Mr. Zheng

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About Mr. Zheng

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  • Birthday 01/01/1970

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  • Location
    The Land Of Elvis
  1. My understanding is that after 2013, someone in your situation would have to go back to your home country and apply there with the Chinese embassy closest to your home. I do not think Hong Kong is a viable option anymore. My suggestion to you is to call the Foreign Expert Bureau (FEB) and ask them. You also need to ask them exactly what you need when you return. One big and infuriating problem here is that you might hear several different things from people in authority, and frankly in your position I again, would call the FEB, since they are the final authority in this. Don't entirely trust the word of the school you want to work for. Not that they are lying or anything, it is just they don't know and are too lazy to find out. Chinese New Years is on January 28th, which is a three day public holiday, so probably if you deal with either your country or HK, you should be able to do your business after the three days.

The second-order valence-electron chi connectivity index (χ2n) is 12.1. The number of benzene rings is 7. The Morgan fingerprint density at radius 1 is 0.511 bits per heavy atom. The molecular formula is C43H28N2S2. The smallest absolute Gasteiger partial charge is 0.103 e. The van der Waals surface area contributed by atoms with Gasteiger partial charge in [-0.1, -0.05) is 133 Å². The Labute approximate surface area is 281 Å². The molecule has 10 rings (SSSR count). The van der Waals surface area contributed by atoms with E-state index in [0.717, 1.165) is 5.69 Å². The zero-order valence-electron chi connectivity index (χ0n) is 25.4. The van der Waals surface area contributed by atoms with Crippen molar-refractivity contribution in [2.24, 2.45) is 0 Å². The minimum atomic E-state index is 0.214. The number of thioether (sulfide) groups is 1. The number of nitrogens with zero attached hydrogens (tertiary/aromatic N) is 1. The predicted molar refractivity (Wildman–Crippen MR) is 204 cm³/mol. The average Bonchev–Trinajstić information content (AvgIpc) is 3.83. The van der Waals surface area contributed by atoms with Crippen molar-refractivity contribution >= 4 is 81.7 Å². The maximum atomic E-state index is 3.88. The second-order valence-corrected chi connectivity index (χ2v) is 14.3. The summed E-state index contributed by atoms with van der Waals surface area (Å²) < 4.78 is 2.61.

2. It's a LENOVO, which is the Edsel of computers. Might give 1000 RMB if it works. I like my IPad so much more.